Friday, November 26, 2021

Maricopa College District Preparing to Award 4-Year Degrees

PHOENIX (NWN) — Arizona’s largest community college system, acting under a new state law, has issued a slate of four-year degrees employed in education, health care, information technology and other fields.

Maricopa County Community College District announced on Wednesday that the planned degrees will be offered “after the fall of 2023,” pending approval by the District Board and the Higher Education Commission, a regional accrediting agency.

Gov. Doug Ducey signed a bill approved by the Legislature in May to allow community colleges to offer bachelor’s degrees. Before the new law, community colleges were only able to offer degrees under programs lasting no more than two years, along with vocational certificates.

The community college district’s planned offerings include bachelor’s degrees in programming and data analytics, information technology, public safety administration, behavioral health sciences, nuclear medicine technology and imaging, early childhood education and dual certification, spanning eight of the district’s 10 colleges. . Elementary and special education.

The district said the teams have identified programs that meet the intent of the new law to expand the state’s higher education opportunities.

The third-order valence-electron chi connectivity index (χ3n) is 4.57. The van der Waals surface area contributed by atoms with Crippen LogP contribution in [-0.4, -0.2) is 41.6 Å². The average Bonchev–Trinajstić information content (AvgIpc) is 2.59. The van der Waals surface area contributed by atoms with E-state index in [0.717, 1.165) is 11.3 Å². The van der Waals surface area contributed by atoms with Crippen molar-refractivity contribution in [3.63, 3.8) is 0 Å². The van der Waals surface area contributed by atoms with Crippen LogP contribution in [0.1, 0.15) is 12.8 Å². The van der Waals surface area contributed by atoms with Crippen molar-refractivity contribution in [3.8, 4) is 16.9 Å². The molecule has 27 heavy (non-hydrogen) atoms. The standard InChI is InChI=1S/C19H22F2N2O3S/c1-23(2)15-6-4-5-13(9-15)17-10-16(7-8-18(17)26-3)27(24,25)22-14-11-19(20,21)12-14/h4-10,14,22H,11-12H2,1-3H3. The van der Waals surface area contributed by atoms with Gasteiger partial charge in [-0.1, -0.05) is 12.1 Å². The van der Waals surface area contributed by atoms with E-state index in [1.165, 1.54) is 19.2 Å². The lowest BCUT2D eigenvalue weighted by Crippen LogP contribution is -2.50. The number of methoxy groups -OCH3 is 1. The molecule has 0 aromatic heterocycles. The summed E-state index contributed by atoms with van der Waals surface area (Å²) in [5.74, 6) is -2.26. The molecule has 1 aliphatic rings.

“These programs will support the many students working at MCCD, who would not ordinarily transfer to university after earning a two-year degree,” the district said in a statement. “Now, students in these programs will have the convenience and affordability to continue after their associate degree with one of the colleges of the MCCCD.”

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The next step in this process will be to increase the curriculum and requirements for each degree next year, said the district, which currently serves about 100,000 students.

The district’s statement said the district “looks forward to providing additional level degrees in high-demand industry sectors such as nursing and respiratory care in the coming years.”

Proponents of proposals to allow community colleges to offer four-year degrees point to the higher tuition costs for obtaining four-year degrees at Arizona’s three public universities and the possibility of providing higher education closer to students’ homes.

Critics cited the potential for duplication with universities that have a series of satellite campuses in addition to their main campuses, adding that community college students can transfer to a university to earn a four-year degree.

Ducey signed the law, saying it would help train the state’s current and future workforce and provide new options for students, including those from a historically underrepresented population in higher education.

“Arizona is a school choice state, and today’s action is school choice for higher education,” Ducey said in a statement.

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